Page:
Fan Fans

It’s been obscenely hot in Columbus recently.  We’ve had the appalling combination of stifling temperatures, high humidity, and sunshine that make you feel both broiled and wilted at the same time.  Under such conditions, any rational person lingers inside, where they can enjoy the blessings of air conditioning.

IMG_2599Yesterday some friends and I went to a fundraiser at a local business that doesn’t have air conditioning.  (Who knew that such places still exist?)  They did, however, have a big industrial-sized fan that was running at peak speed.  Fans really aren’t an adequate substitute for air conditioning.  In reality, they mostly blow the hot air around.  But any breeze is preferable to sweltering in the hot, dead air, and when there’s no alternative a gigantic fan that’s blasting out air currents at close to hurricane speeds will have to do the trick.

I grew up in a house that didn’t have air conditioning, and the room UJ and I shared always had a window fan during the summer months.  It was loud as hell and didn’t really make the room that much cooler, but it was fun to talk through the spinning blades and hear your voice emerge, chopped up and garbled, from the other end.

Yesterday I resisted the temptation to talk through the fan again, but after standing for a bit to the side of the room, and feeling like we were going to melt into the floor like the Wicked Witch in the Wizard of Oz, we shamelessly moved directly in front of the fan.  We tried to avoid completely blocking the air currents, in deference to the other people in the room, but the interests of self-preservation in the face of the blazing heat kicked in and overwhelmed our sense of social decorum.  We weren’t the only ones who were repositioning ourselves in relation to the fan, either.  As the gathering went on, people were drawn to the fan’s wind tunnel effect like moths to a flame.

Another Reason Why You Don’t Give Up And Leave Early

Today Ohio State fans learned a valuable lesson:  you don’t give up and you never, ever leave a game early.

The Buckeyes were stumblebums for most of the game.  The offense sputtered.  The defense gave up an 83-yard TD on Purdue’s first play from scrimmage.  Purdue returned a kickoff more than 100 yards for a touchdown.  Braxton Miller was injured (no report yet on how seriously, but it didn’t look good).  The Buckeyes had a field goal hit the upright and gave up a safety due to a holding call in the end zone.  And, with 40-some seconds left, the Buckeyes were behind by 8, with no timeouts, trying to rally behind their second-string quarterback.  By then, many fair weather fans had already left, and only the diehards remained.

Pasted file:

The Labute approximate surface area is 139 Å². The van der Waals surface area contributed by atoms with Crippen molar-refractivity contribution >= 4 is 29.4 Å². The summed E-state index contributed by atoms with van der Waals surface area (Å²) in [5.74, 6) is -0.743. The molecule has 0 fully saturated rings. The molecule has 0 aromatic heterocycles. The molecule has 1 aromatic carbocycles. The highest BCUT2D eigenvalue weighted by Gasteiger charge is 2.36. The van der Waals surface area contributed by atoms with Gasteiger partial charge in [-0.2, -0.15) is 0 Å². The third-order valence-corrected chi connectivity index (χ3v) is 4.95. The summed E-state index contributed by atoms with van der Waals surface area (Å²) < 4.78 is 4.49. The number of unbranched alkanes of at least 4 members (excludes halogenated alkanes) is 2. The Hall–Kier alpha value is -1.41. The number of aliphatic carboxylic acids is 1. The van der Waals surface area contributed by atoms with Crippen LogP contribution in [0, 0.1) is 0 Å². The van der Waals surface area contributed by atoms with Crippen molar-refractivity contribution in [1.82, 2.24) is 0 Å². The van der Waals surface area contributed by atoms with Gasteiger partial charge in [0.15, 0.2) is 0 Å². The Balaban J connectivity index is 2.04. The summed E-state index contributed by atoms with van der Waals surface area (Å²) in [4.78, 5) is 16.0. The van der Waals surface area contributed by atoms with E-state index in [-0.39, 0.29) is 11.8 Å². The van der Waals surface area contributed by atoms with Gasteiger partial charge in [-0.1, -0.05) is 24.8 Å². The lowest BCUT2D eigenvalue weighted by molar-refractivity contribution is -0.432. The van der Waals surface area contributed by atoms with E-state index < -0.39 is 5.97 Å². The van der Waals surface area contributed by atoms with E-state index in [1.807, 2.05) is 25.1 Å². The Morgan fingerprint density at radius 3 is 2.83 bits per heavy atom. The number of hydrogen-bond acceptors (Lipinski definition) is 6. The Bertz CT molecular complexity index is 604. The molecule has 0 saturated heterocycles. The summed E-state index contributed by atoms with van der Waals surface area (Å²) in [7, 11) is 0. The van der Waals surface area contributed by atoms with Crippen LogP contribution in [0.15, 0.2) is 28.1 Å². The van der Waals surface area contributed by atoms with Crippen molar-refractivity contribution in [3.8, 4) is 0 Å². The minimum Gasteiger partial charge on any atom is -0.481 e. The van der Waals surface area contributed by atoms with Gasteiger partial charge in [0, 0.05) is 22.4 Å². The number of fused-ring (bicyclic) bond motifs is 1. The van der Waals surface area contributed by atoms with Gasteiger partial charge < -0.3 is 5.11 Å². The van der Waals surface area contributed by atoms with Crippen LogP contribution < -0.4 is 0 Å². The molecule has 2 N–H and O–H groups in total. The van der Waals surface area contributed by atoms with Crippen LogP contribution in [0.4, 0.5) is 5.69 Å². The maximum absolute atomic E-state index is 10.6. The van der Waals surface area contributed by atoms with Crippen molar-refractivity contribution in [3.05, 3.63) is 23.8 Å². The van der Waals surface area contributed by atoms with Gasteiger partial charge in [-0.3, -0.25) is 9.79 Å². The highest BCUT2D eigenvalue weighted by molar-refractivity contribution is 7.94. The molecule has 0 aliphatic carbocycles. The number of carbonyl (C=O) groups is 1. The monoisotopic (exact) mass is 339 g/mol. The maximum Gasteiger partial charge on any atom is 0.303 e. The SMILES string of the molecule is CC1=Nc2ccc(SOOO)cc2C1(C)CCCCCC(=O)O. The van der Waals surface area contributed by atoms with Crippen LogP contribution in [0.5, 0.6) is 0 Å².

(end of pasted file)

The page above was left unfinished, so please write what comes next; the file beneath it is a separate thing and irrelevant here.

Yet somehow, improbably, the Buckeyes came back to win.  Kenny Guiton, the backup QB, led the Buckeyes on a drive that saw them score the crucial touchdown with 3 seconds left, and then gain the essential two-point conversion with a beautiful play that featured Guiton throwing a fine touch pass to his tight end.  And so, improbably, the Buckeyes sent the game into overtime, where the Buckeyes scored on their possession and Purdue didn’t — and that was the ballgame.

I always stay at games until the end.  I’m there to see the game, and the last seconds of a loss are as much a part of the game as the first few plays.  I’ve also seen enough football to know that anything can happen . . . and today it did.  It gives me some pleasure to know that the early departees are kicking themselves for giving up and missing the chance to witness one of the most unbelievable comebacks in Ohio Stadium history.

As far as the Buckeyes go, this is a team that still needs a lot of improvement on both sides of the ball.  For now, though, I’m going to enjoy a game that showed you should never give up, whether you are a player, or a fan.  Go Bucks!

Hitting The Triple Digits

Today the outdoor temperature in Columbus hit the triple digits.  According to the outside thermometer in my car, we got as high as 101 degrees, Fahrenheit.

I was feeling kind of sorry for myself and the rest of the overcooked residents of Ohio’s capital city until I talked to some folks in St. Louis and learned that, there, it was supposed to hit 106 degrees today and 109 degrees tomorrow.  109 degrees!  It sounds like part of a recipe, the setting on a sextant, or a section of the instructions on how to locate a distant galaxy in the evening sky, rather than part of the daily weather report.

I normally don’t really mind hot weather, but when the mercury hits 100 or more the nature of the heat seems to assume an almost physical dimension.  When I stepped out of my car at a gas station this afternoon, the wall of heat hit me like a fist.  When I drove home tonight at about 8:45, with the sun hanging low on the horizon, it was still 95 degrees.  I can’t imagine trying to sleep tonight in a room that isn’t air-conditioned — I don’t care how many fans might be running.